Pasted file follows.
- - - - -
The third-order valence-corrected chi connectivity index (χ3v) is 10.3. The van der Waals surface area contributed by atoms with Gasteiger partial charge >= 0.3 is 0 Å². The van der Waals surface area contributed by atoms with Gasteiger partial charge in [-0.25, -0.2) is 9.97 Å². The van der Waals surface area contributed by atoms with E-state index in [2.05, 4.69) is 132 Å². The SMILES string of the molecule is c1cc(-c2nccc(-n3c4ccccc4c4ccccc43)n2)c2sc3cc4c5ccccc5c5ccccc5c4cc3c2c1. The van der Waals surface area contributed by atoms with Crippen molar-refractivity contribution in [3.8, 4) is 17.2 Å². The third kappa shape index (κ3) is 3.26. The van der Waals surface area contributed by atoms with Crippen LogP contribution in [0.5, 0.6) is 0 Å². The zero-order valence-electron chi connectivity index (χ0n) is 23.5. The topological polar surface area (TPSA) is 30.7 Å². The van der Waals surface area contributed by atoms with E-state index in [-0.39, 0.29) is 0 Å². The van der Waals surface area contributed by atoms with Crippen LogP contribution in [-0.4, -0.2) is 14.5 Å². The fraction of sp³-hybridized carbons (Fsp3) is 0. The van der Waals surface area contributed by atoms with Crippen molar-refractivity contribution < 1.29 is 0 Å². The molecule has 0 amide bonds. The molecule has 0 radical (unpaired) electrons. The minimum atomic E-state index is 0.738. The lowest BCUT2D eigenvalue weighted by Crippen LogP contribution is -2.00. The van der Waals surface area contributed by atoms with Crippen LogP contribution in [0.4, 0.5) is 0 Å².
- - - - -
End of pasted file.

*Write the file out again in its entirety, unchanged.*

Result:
The third-order valence-corrected chi connectivity index (χ3v) is 10.3. The van der Waals surface area contributed by atoms with Gasteiger partial charge >= 0.3 is 0 Å². The van der Waals surface area contributed by atoms with Gasteiger partial charge in [-0.25, -0.2) is 9.97 Å². The van der Waals surface area contributed by atoms with E-state index in [2.05, 4.69) is 132 Å². The SMILES string of the molecule is c1cc(-c2nccc(-n3c4ccccc4c4ccccc43)n2)c2sc3cc4c5ccccc5c5ccccc5c4cc3c2c1. The van der Waals surface area contributed by atoms with Crippen molar-refractivity contribution in [3.8, 4) is 17.2 Å². The third kappa shape index (κ3) is 3.26. The van der Waals surface area contributed by atoms with Crippen LogP contribution in [0.5, 0.6) is 0 Å². The zero-order valence-electron chi connectivity index (χ0n) is 23.5. The topological polar surface area (TPSA) is 30.7 Å². The van der Waals surface area contributed by atoms with E-state index in [-0.39, 0.29) is 0 Å². The van der Waals surface area contributed by atoms with Crippen LogP contribution in [-0.4, -0.2) is 14.5 Å². The fraction of sp³-hybridized carbons (Fsp3) is 0. The van der Waals surface area contributed by atoms with Crippen molar-refractivity contribution < 1.29 is 0 Å². The molecule has 0 amide bonds. The molecule has 0 radical (unpaired) electrons. The minimum atomic E-state index is 0.738. The lowest BCUT2D eigenvalue weighted by Crippen LogP contribution is -2.00. The van der Waals surface area contributed by atoms with Crippen LogP contribution in [0.4, 0.5) is 0 Å².